Telegraph: "Commander Ken Frewer, Submariner – Obituary"


War Hero
"Commander Ken Frewer, who has died aged 87, was one of the first of a new elite in the Royal Navy who commanded nuclear-powered, ballistic missile-armed submarines.

Fifty years ago, to maximise the operational time of its new Polaris-carrying submarines, the Admiralty decided that each boat would have alternating captains and crews, and in 1967 Frewer was appointed the first commanding officer of Resolution (Starboard). In command of the Port crew was Commander Mike Henry.

Despite her destructive power, her size of 8,400 tons, and her battleship name, the submariners referred to her as a “boat”. Both crews attended the commissioning ceremony, but Henry contrived to lead on everything related to setting Resolution to work. Henry’s ambitions upset many, while the calm and collected Frewer did much to minimise the wariness of each crew towards the other.

Frewer overcame serious embarrassment in February 1968 during Resolution’s Demonstration and Shakedown Operation (DASO). Henry’s DASO was a complete success, but on Frewer’s turn weather conditions were worse and, while he was at a safe depth, the accompanying destroyer, carrying 35 journalists, ran down Resolution’s 100 ft tall telemetry mast. A replacement mast was fitted and “Reso”, as she was known, successfully completed her second test-firing of Polaris on March 4.

In command Frewer, who as captain of diesel-powered conventionally armed submarines had shown himself a fast-thinking, aggressive, but utterly safe hunter, with exceptional skills at close-quarters underwater manoeuvring, ably turned from poacher to gamekeeper – and proved adept at disappearing into the vastness of the oceans on months long deterrent patrols.

When John Winton, author and Daily Telegraph obituarist, visited Frewer’s boat he found the crew “typically cheerful, cynical and competent – the very best people in the world to serve with”, and he admired Frewer’s approach to his “awesome responsibilities which hardly bear thinking about”.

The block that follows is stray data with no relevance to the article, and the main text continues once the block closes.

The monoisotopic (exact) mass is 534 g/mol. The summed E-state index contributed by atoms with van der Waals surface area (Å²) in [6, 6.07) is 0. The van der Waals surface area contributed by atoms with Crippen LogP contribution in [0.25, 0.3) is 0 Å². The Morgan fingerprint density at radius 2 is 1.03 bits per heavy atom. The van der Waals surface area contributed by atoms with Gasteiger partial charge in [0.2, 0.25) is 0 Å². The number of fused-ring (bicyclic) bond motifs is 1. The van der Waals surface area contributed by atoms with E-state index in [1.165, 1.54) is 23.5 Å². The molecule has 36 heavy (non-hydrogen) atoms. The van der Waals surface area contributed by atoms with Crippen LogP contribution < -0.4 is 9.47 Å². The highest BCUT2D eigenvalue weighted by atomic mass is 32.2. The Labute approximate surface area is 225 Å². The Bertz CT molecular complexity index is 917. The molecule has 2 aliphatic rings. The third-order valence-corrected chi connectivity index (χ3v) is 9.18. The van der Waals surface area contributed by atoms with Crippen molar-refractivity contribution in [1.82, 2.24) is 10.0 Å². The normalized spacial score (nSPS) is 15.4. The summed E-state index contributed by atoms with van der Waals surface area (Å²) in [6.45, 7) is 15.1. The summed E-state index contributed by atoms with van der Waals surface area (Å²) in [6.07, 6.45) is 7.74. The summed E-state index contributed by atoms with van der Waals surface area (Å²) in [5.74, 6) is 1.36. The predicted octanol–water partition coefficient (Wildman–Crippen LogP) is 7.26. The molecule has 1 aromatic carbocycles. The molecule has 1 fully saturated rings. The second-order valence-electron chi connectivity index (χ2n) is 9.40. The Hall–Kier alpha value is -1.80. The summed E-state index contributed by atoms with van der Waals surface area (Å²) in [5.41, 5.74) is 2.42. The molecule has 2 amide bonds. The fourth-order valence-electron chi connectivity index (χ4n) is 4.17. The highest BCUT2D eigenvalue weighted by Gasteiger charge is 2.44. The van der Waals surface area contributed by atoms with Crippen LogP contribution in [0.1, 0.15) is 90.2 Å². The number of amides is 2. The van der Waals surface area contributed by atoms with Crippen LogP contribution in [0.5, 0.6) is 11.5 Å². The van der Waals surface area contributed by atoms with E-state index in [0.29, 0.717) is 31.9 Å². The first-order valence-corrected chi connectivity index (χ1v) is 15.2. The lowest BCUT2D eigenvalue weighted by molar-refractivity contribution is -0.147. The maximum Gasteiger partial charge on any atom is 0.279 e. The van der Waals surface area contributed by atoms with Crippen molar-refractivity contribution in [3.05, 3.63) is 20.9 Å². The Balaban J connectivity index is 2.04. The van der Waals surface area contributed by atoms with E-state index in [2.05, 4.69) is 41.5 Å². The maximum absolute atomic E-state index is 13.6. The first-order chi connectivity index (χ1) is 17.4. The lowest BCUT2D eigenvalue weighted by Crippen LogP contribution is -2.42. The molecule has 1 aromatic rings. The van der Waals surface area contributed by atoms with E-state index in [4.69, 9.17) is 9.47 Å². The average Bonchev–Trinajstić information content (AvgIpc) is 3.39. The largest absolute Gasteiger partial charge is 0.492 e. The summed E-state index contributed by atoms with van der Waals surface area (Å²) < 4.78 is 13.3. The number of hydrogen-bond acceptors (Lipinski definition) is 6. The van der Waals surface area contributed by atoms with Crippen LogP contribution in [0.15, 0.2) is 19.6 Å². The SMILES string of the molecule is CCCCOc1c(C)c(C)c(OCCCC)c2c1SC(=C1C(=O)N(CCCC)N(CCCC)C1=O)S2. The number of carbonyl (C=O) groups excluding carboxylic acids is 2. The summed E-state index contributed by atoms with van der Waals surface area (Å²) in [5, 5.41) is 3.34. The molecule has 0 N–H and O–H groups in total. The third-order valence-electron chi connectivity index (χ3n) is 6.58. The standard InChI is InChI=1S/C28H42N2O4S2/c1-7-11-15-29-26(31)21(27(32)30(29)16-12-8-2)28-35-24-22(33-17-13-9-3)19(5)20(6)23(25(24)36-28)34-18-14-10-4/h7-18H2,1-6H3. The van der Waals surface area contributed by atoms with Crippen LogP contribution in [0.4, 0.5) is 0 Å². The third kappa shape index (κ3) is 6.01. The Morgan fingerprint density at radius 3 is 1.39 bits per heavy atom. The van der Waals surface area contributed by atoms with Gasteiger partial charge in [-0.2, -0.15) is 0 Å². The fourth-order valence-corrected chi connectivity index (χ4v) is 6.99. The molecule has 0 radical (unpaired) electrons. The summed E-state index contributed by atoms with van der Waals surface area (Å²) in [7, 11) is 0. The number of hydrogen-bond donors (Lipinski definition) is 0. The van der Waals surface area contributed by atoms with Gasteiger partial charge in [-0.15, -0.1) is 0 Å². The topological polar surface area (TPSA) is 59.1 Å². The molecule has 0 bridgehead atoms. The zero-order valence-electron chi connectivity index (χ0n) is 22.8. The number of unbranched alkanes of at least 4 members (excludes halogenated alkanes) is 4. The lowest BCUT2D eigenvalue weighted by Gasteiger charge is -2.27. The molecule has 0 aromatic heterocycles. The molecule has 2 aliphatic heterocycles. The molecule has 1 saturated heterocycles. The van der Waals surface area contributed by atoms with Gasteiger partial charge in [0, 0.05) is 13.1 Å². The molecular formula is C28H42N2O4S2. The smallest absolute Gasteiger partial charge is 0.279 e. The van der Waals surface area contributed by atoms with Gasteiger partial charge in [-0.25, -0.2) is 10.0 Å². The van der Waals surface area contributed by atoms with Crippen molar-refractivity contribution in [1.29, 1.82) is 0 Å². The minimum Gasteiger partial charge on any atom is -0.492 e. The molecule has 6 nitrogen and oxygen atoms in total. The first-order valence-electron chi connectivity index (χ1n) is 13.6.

One of Frewer’s petty officers wrote: “I was honoured to serve with him … he was a tremendous captain, nothing fazed him and he was a true gentleman no matter what the circumstances. His crew would have followed him even into the jaws of death.”

Frewer earned the nickname “Fangio” because during quiet periods on patrol he would set up a Scalextric track, and with a car modified so that it would not run off when taking corners too fast, challenge all comers.

Such qualities have enabled the British deterrent to remain at sea continuously since April 1969.

A doctor’s son, Kenneth David Frewer was born on April 8 1930 in Burton-on-Trent and educated at Shrewsbury School. He entered the Royal Naval College, Dartmouth, in 1947. As a midshipman in the cruiser Belfast he visited the war-torn ports of Japan, Hong Kong and China.

In Shanghai, a few weeks before it was occupied by the Chinese Liberation Army, he met his future wife whose family had been interned by the Japanese in 1942.

He specialised in submarines, serving as a lieutenant in 1952-53 with Henry in Alcide and passing the “perisher” in 1958.

From 1958 to 1960 he commanded the submarines Artful and Finwhale and in 1962-63, as commanding officer of the Singapore-based Andrew, he conducted special operations off the coast of Borneo during Kronfrontasi. All were delighted when he was promoted early to the rank of commander.

From 1964 to 1966, a time of sensitive collaboration with the US navy whose technical expertise was so crucial to the success of Polaris, he was the responsible British desk officer on the offices of the Director General Ships at Bath, while Mike Henry served in the US.

To the surprise of many, after appointments in the MoD, Nato and Defence Intelligence, Frewer was not promoted, and he retired in 1979.

He worked briefly for Marconi on a new heavy torpedo, before finding a stronger focus for his talent with people as coordinator for a Help the Aged hospice in Taunton. He drew together a disparate group and moulded them into a well-integrated team under the chairmanship of Charles, Count De Salis, to raise millions of pounds.

Frewer lived for more than 40 years in Upton Scudamore, near Warminster, where he and his wife were deeply involved in the community and he was church warden at St Mary the Virgin. He was appointed OBE in 1972.

In 1952 he married Gillian “Gilli” Sherwin, who survives him with two sons; another son predeceased him.

Commander Ken Frewer, born April 8 1930, died March 23 2018"

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